‘Covid loves a crowd’: Britons urged to see in new year at home as infections soar and restrictions tighten

School opening delayed as new variant cases put intense pressure on NHS

Andrew Woodcock
Political Editor
Wednesday 30 December 2020 19:45
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'Covid loves a crowd': People urged to stay at home for New Year as cases surge

Britain is facing its unhappiest new year, with more than 99 per cent of England plunged into near-lockdown conditions and coronavirus claiming almost 1,000 lives in a day.

The whole of the Midlands and northeast, along with large parts of the northwest and southwest, joined London and the southeast under “stay home” orders in the toughest tier 4 level of restrictions from a minute past midnight on New Year’s Eve, while the rest of mainland England going into the scarcely-milder tier 3.

The move, announced by health secretary Matt Hancock, placed 78 per cent of the population of England – 44m people – in tier 4, with pubs, restaurants and non-essential shops all closed, and almost 22 per cent in tier 3. Just the 2,200 inhabitants of the Scilly Isles remained in the “medium alert” tier 1.

Secondary schools were ordered to delay the return of pupils from their Christmas break in a bid to slow the relentless rise of infections with the highly contagious new variant of the disease, which has left hospitals reeling, particularly in London and the southeast.

And Boris Johnson joined senior medics to issue a plea for the nation to avoid parties and mark the end of 2020 quietly at home, as the NHS braced itself for a further surge of cases caused by the social mixing which occurred at Christmas.

NHS England medical director Stephen Powis warned would-be revellers: “Covid loves a crowd, so please leave the parties for later in the year.”

As news of the approval of the Oxford/AstraZeneca vaccine for clinical use raised hopes of a return to a more normal life by Easter, the latest official figures on deaths and hospitalisations provided a grim reminder of the toll which Covid could still inflict in the weeks to come.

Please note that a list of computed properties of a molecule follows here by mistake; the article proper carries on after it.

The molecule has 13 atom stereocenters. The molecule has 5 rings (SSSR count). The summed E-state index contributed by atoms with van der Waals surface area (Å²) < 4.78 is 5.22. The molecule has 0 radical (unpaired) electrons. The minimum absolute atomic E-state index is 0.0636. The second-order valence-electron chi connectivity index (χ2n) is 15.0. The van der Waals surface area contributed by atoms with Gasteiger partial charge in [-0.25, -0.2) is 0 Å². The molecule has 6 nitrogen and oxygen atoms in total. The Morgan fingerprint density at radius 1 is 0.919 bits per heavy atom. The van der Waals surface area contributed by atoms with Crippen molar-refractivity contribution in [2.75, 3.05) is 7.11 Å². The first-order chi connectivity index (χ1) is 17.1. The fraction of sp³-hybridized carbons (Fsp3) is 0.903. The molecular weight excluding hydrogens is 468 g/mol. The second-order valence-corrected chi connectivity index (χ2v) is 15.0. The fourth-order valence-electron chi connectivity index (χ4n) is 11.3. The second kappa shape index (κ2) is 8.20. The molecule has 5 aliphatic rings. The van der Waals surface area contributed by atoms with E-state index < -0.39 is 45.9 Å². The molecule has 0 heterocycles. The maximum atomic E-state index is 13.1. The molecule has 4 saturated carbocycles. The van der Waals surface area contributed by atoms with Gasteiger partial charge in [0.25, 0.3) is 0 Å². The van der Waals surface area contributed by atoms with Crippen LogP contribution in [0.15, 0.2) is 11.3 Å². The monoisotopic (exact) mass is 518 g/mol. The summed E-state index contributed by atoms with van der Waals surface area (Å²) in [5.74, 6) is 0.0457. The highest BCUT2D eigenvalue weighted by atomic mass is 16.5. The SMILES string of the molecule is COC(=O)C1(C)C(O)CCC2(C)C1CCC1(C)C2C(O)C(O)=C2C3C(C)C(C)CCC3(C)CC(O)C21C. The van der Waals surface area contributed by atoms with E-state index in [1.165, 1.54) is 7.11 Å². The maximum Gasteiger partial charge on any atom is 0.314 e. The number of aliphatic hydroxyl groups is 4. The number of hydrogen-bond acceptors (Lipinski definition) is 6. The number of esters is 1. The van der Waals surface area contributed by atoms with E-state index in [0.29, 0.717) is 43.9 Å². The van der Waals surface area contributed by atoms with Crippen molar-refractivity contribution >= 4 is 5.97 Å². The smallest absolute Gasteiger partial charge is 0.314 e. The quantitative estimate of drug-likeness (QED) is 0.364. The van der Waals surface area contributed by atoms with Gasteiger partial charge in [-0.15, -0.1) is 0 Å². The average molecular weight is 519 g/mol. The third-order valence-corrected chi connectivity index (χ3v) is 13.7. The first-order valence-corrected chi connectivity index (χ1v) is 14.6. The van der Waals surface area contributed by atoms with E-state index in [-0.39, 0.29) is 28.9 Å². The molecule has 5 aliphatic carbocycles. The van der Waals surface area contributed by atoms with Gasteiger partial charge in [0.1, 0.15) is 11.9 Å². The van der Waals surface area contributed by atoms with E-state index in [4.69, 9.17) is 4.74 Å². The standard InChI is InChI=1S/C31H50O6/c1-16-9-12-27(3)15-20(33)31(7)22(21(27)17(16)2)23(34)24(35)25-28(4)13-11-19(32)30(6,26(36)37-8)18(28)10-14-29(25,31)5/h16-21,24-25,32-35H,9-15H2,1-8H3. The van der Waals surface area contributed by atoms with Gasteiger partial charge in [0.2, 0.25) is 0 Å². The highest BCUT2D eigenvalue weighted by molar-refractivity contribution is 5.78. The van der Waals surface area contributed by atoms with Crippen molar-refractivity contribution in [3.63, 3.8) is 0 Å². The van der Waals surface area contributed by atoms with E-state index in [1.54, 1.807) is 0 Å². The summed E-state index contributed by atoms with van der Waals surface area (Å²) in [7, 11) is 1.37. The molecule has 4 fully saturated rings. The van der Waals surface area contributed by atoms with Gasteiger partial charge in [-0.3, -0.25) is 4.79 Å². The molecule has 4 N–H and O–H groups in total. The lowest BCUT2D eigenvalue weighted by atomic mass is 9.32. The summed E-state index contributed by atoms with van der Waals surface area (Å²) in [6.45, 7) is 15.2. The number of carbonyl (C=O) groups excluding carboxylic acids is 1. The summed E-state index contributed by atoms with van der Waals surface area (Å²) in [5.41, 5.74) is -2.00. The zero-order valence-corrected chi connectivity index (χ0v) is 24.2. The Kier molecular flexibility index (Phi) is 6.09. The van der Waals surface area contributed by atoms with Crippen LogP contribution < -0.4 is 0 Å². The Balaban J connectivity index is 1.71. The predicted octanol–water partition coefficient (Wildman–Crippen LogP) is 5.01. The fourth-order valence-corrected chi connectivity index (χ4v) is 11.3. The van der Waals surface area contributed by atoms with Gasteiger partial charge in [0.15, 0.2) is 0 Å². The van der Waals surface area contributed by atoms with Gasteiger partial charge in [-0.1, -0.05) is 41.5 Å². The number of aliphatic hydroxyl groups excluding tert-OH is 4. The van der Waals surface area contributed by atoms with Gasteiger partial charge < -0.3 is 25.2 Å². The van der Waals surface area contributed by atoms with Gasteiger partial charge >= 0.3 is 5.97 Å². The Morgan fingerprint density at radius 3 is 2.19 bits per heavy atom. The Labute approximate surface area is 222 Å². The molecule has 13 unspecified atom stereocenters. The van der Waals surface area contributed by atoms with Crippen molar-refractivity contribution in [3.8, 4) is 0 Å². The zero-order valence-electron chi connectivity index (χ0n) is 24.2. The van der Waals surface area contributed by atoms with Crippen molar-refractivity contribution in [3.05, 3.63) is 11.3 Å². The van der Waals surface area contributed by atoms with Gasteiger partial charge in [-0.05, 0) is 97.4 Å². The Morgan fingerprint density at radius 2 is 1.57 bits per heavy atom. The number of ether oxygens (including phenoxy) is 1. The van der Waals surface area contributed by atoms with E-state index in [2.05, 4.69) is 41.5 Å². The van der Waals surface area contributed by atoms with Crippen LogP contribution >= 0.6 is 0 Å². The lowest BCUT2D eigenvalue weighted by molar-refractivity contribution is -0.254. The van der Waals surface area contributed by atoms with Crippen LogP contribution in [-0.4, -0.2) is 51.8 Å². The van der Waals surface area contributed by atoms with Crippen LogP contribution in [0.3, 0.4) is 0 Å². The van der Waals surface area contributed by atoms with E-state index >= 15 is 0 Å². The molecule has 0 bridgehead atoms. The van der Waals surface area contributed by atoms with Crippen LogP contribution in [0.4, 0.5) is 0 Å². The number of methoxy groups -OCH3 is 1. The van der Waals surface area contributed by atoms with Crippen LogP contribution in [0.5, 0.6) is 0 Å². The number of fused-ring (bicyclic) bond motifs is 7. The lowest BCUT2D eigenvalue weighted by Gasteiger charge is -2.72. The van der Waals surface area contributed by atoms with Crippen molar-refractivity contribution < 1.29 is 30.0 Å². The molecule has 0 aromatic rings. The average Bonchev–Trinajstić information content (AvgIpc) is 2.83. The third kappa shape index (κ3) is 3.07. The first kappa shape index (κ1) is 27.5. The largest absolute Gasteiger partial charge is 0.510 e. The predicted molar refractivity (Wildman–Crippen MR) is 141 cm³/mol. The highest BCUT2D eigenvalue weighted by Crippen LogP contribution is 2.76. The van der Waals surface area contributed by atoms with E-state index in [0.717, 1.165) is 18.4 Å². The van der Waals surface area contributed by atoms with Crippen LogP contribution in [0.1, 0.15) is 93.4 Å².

Some 981 deaths were reported on Wednesday, the highest figure since 24 April, bringing the UK total to 72,548. A further 50,023 people tested positive for the disease, with the weekly case rate in England rising to 402.6 per 100,000, up by 32 per cent on the previous week.

Deputy chief medical officer for England Jonathan Van-Tam told a Downing Street press conference that one person in 70 was testing positive for coronavirus in the days before Christmas, compared to one in 900 in September.

“It is a pretty grim and depressing picture at the moment,” said Prof Van-Tam. “The situation in the UK is precarious in many parts already – particularly the southeast and London – and it is almost certainly true that the NHS has not yet seen the impact of the infections that will have occurred during mixing on Christmas Day.

“I know new year is coming up, I know it’s normally a time of great festivity and enjoyment, but you have just got to play your part now in bringing us back from this very dangerous situation that we find ourselves in.”

Professor Powis said high infection rates from the new variant were causing “significant pressure” on the NHS, with staff working “harder than ever” over the festive period to manage patients from the pandemic.

“It will continue to be tough over the next few weeks,” he said. “We know it’s the end of the year, it’s a time when people traditionally want to celebrate.

“But it’s absolutely vital that this year everybody continues to follow the guidance by staying at home and not mixing.